October 2017 eNewsletter

In This Issue

True Colour of Community at Agape Villa Coffee Break® Event
The Challenges of Young Onset Dementia
Remember When? Building Relationships Through Reminiscence
Graduate Student Focusses on Access to Primary Health Care
Education and Programs
Events and Volunteering


True Colour of the Community Comes Out
at the Agape Villa Coffee Break® Event

Marcy Schneider finds it satisfying to hold a Coffee Break® event at Agape Villa, the 55 plus life lease residence where she lives. The event is easy to coordinate, the response from fellow residents is great, and – best of all! – it raises money for the Alzheimer Society of Manitoba.

“People here make substantial donations, and they wait for this day to do it because for many, the Society is their chosen charity,” says Marcy, who hosted this year’s do on September 30. “If they know they’ll be away on the day of, they’ll knock on my door and bring me their donations early so they don’t miss out.”

Marcy is pleased to say that, while Agape Villa has only 70 suites, the amount collected during the event is always “big.” This year, supporters contributed $942, bringing the total amount raised for the Society since the event’s inception 17 years ago to over $9,000. “There are many older people in the building, and perhaps because of that, we all have friends or family members who have experienced this disease.”

Agape Villa’s Coffee Break event was started by a former resident, the late Bryant Gunhouse; when he became ill, Marcy took on the coordination and has continued doing so for 12 years. She advertises through posters and a newsletter, and she supplies goodies to serve with the coffee provided by the Society. She also takes donations at the door of the cafeteria. Her husband, John, lends a hand by driving her down to the Society to deliver the proceeds.

While the residents at Agape Villa meet for coffee six days a week, it is during the annual Coffee Break event that their true colours come out: they give generously and gratefully to a cause they believe in.

For information on hosting a Coffee Break event during October, click here.



The Challenges of Young Onset Dementia

Getting a diagnosis of dementia is never easy, but for those in their 50s or 60s, there are extra challenges to overcome.

When someone under the age of 65 is diagnosed, it is known as young onset dementia. This is the age group of interest to Sheila Novek, PhD Candidate in Community Health Sciences at the University of Manitoba.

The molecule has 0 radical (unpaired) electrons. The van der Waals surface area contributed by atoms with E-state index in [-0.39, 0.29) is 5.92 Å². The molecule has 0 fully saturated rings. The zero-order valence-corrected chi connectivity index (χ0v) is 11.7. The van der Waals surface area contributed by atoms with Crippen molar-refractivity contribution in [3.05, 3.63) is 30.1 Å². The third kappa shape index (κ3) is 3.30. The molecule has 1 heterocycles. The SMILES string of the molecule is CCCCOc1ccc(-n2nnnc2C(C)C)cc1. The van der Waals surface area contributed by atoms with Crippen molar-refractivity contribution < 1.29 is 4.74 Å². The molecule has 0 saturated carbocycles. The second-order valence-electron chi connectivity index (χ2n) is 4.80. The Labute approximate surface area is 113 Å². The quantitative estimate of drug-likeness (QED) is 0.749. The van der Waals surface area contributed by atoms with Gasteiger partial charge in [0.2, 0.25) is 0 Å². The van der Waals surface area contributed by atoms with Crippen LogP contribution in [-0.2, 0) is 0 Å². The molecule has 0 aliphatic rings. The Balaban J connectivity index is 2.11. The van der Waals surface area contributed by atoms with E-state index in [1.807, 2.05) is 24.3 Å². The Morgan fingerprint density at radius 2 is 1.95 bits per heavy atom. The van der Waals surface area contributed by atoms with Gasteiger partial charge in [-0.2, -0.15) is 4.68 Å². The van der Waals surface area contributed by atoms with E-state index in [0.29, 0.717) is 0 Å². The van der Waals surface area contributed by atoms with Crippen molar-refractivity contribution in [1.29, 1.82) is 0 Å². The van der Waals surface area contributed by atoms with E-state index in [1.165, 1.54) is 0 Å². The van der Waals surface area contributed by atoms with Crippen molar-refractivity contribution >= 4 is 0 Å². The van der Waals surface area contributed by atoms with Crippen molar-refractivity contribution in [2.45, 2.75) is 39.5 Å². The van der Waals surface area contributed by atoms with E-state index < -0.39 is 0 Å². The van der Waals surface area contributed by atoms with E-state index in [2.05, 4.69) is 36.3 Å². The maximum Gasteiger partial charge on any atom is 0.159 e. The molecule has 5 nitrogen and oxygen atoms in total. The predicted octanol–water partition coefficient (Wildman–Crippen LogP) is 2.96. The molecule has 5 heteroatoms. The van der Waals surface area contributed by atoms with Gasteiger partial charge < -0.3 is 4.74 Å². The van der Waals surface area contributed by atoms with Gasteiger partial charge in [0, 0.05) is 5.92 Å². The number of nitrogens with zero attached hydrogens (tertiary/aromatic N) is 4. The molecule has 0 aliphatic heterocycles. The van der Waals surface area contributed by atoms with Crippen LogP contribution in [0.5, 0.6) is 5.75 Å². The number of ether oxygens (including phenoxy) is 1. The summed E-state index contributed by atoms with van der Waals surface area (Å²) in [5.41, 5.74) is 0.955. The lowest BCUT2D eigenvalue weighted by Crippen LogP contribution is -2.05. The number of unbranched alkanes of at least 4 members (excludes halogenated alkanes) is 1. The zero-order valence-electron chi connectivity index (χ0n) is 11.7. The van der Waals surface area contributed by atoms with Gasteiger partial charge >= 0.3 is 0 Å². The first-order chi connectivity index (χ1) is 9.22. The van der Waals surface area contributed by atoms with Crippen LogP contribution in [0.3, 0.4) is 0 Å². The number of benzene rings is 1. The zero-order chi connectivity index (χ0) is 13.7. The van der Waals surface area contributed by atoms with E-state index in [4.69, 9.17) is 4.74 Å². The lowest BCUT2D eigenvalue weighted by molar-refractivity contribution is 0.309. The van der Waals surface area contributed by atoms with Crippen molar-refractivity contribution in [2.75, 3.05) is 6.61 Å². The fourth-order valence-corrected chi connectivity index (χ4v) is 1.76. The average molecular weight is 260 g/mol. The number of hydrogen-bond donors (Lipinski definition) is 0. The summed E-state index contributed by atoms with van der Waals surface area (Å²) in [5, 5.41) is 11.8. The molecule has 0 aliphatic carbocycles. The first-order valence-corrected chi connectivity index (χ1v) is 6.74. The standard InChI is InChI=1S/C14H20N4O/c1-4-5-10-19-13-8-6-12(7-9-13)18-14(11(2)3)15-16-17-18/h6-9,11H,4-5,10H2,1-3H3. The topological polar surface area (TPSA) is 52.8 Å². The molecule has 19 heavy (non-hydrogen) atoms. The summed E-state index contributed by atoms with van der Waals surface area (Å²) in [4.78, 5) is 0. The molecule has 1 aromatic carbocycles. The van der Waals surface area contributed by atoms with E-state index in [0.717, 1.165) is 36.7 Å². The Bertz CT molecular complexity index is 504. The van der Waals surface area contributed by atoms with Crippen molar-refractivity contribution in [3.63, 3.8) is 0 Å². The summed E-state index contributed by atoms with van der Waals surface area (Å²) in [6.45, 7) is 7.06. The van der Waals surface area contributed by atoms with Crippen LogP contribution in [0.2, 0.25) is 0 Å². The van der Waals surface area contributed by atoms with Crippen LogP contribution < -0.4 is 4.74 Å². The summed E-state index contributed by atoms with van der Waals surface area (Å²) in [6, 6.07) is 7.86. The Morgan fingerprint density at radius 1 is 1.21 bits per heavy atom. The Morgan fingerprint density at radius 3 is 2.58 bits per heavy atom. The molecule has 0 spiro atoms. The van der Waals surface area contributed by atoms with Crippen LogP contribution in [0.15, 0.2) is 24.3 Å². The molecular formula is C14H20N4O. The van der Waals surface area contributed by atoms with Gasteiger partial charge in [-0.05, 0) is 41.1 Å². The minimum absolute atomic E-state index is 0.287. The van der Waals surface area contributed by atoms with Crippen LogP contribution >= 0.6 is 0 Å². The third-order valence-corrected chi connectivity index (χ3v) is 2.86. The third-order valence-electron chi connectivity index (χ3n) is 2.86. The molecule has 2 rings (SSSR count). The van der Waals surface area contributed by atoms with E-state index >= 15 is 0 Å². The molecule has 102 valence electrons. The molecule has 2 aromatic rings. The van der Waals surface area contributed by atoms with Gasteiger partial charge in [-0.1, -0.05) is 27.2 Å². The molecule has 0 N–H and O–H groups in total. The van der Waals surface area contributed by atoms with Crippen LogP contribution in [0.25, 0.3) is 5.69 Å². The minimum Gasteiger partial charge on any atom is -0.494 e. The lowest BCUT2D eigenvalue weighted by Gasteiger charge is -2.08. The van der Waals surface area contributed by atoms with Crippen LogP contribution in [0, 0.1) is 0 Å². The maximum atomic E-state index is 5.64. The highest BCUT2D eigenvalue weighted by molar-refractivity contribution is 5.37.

“The majority of people who are diagnosed with dementia are older and retired, and while devastating, there may be no immediate financial impact,” she says. “But a person with young onset may still be working to bring in an income, and the spouse may still be working, and they may have a family to support.”

In these circumstances, the person affected may become unable to work, and the spouse may have to reduce their hours or give up work altogether to provide support. The financial impact could cause extreme hardship.

“Because of the financial strains, these families need to navigate information on things like workplace accommodation, disability benefits and early retirement – not the usual things people of that age are thinking about,” says Sheila.

Sheila will present on the topic of young onset dementia at the Alzheimer Society’s Care4u Family Conference on Saturday, October 28 at the Canadian Mennonite University. She will co-present with Dr. Mandana Modirrousta of the Department of Psychiatry at the University of Manitoba.

As well as the financial ramifications, Sheila has observed other challenges for those with young onset dementia, such as finding programs that meet the needs of people who may be more physically active than older adults. Also, younger individuals often have different leisure interests; for example, individuals who have recently been forced to leave the workforce may be interested in programs and volunteer opportunities that utilize their skills and provide meaningful activity.

“The challenge is providing specialized services for a relatively small population that is spread out geographically,” explains Sheila.